I can’t remember the last time I had a panic attack – I’m also not concerned if I have another one! I have compassion for my anxiety. I treat it like a child, I feed it with love and gently listen to it before defusing. I now engage in LIFE, I say yes to all those things I use to avoid, I actively hunt out anxiety.
Dare has made me face and accept things I never would have before – even before anxiety surfaced 15 years ago! It’s the best tool you are ever going to have.
Use it well, practise every day. I now get up early and run a 5k three times a week, 30 minutes of none stop running! (Quite amazing considering I struggled getting up the stairs 8 months ago!!!) Now I have no time to worry about my breathing, I trust that my body knows how to do that, it’s not my job. I’m too concerned about running correctly and making good mile times.
It’s something I never believed I could and would EVER do. How did I do it? I followed DARE, nothing more, nothing less – I worked my way through the sensations and didn’t give up.
People who experience anxiety are the strongest, most emotionally intelligent and creative souls I have ever met. To face perceived death in the face daily, laugh and keep walking towards it is an enormous level of bravery others cannot appreciate.
I don’t like to say I’m recovered only because life is constantly getting more and more incredible by every week that passes!!!
But what I do know is that now my fear has been truly challenged and I’ve looked it square in the face and seen it crumbled away into nothing, there’s no going back! I will never again be a servant to my anxiety.
Thank you Barry, Suzane, Joni and all the DARE mods in the group. I can’t thank you enough for what you have all done for me.
19 replies on “I was a complete textbook case of anxiety!“
You are a very brace person. I hope to get to where you’re at in your recovery.
This has really inspired me. I have signed up to dare but I can’t find the support groups that were mentioned please could you send me a link?
Truly inspiring Has given me confidence to carry on daring Thanks for sharing your story!?
Amazing.. well done
Really would like to read pauls motivational post but can’t seem to find anything…how do I access it.. could you send me a link.. thanks owen
Would you be able to share the post from Paul? I’m in need of some motivation in overcoming intrusive thoughts that have me in quite a funk. I’d really appreciate any wisdom I can get!
Totally inspiring…. thank you for sharing
Fantastic – especially the running! I too have given up excercise incase I can’t breath or I faint. I’d love to be able to run again x
WOW very inspiring and Dare really is a life changer. How we managed without it I’ll never know!!!!!
I am so very happy for you, and extremely proud of you. Keep up the amazing work.
Thank you so much Jennifer, you’re such an inspiration! I’ve been inspired to return to Dareing after being too scared to “really go for it” and push out. Congratulations on your fantastic breakthrough! ??? Louise X
Thank you for all your kind words! Dare support is a Facebook group, not sure how to send the link but if you search in Facebook “DARE (support)” it’s there, you must request to join first as it’s a closed group. Paul’s post was something that helped me reach a breakthrough for general acceptance of anxiety, again not sure how to send the link!! But if you search within the motivation group ” Paul stop thinking about anxiety ” it comes up. In terms of intrusive thoughts, search this within the support group and you will find help with them, but it’s just a case of tackling them head on, like you do with the physical sensations. Hope that helped!! Love to you all, Jenn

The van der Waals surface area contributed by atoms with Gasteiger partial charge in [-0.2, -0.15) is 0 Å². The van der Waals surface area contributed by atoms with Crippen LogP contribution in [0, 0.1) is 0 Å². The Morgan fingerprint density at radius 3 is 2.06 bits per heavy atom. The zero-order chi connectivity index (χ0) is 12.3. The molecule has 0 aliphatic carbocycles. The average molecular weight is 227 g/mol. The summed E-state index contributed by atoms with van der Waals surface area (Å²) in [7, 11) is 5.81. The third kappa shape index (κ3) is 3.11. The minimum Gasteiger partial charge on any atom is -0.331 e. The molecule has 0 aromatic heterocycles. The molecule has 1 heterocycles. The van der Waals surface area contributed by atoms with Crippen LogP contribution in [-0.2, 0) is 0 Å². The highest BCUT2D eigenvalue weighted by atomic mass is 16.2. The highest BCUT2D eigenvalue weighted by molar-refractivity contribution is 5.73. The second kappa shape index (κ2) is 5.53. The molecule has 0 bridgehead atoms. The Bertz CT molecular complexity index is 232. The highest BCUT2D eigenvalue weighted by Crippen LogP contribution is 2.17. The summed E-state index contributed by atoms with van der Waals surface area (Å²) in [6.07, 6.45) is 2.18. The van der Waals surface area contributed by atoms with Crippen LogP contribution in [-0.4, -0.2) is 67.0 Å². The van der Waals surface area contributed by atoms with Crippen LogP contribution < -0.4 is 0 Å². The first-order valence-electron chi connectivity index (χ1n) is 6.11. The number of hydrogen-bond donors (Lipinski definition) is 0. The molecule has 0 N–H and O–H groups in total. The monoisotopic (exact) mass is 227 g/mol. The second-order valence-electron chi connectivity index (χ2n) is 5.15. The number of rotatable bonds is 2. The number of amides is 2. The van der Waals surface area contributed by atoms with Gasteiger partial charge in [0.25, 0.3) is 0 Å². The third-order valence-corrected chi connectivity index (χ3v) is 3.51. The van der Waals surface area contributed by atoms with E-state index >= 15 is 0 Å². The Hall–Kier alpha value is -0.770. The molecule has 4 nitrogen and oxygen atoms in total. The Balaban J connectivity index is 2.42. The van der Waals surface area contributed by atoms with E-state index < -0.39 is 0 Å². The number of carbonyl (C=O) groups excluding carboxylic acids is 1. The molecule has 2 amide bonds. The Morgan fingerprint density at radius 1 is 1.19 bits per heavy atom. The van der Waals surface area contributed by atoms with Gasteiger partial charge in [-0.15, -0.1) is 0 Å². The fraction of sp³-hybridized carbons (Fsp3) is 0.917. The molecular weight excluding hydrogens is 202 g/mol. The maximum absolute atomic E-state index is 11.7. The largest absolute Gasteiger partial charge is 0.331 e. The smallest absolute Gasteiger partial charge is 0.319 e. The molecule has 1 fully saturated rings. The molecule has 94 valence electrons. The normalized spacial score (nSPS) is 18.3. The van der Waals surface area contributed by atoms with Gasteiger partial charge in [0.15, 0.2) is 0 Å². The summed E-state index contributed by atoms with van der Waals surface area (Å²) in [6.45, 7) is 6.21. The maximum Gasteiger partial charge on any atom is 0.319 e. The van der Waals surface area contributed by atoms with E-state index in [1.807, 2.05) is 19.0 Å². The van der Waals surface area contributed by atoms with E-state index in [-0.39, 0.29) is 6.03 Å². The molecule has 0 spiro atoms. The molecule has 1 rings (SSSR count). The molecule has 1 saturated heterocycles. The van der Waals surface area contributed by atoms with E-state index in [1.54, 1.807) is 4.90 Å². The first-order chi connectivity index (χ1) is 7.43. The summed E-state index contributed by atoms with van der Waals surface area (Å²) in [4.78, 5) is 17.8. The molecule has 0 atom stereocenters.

This hopefully should be the link to Paul’s post I mentioned.
Thank you for sharing your story – so great to read about people’s inspirational recovery processes.
It helps to remind us that we too can finding more light through this seemingly dark journey.
If possible can you please share the post you spoke of (paul – re engaging).
I have lots of intrusive thoughts also ( a new development in my anxiety rollercoaster) – love any tips on how you dealt with them.
Hope you continuing to enjoy life and feel more freedom.
Thank you for writing this. My problem is also my breathing, I have no safe place, not even my house. I have started to use DARE and will continue.. your comment about facing the fear of death on a daily basis really resonates.. I will keep pushing forward.
I am very pleased that you posted this. I began the DARE response program a few days ago and was doing well until I started expiriencing crashing fatigue that is seriously causing me to question if this program will work for me. I haven’t heard anyone talk about this symptom. Has anyone felt with this and how did you get through it?
Don’t be afraid of the fatigue. I just started DARE as well and find that because I am able to do more “Engage”, I become fatigued. Think of an athlete. The more you do the more fatigued you get until your body repairs, then you feel stronger and the process starts over again. Fatigue like stress is your friend in that it forces you to pause for a moment to heal. Then there is a window of opportunity when you have a moment when you do not feel quite so fatigued. This is when to apply DARE again, with the emphasis is on choosing to “Engage” again. I also think of the analogy of the tempering of steel to make it stronger. The smithy heats the steel up red hot, then plunges it into cold water, repeating this over and over until satisfied it is strong enough to withstand great force. For success keep working at it and over time like anxiety fatigue you will fell less and less fatigued and become strong and resilient.
Beautiful. I just started reading the DARE book. I have begun applying the techniques and have found that acceptance is indeed the answer to defusing the anxiety cycle. I would also like to make others aware, since it was brought up in this article, there is a condition termed “Suicidal OCD.” It is essentially the fear of having an intrusive suicidal thought and then obsessing upon it in an attempt to prove the thought wrong. It is NOT the same as being suicidal. Anyone suffering from this should google the term to get more information about it. At the end of the day, acceptance is the key. 🙂
It really motivates me to read outcome of one that suffered anxiety & depression. All this right now seems a tunnel with no exit in my life. All bad won’t stay here for ever. I really dislike the symptoms of anxiety. Thank you for sharing your story.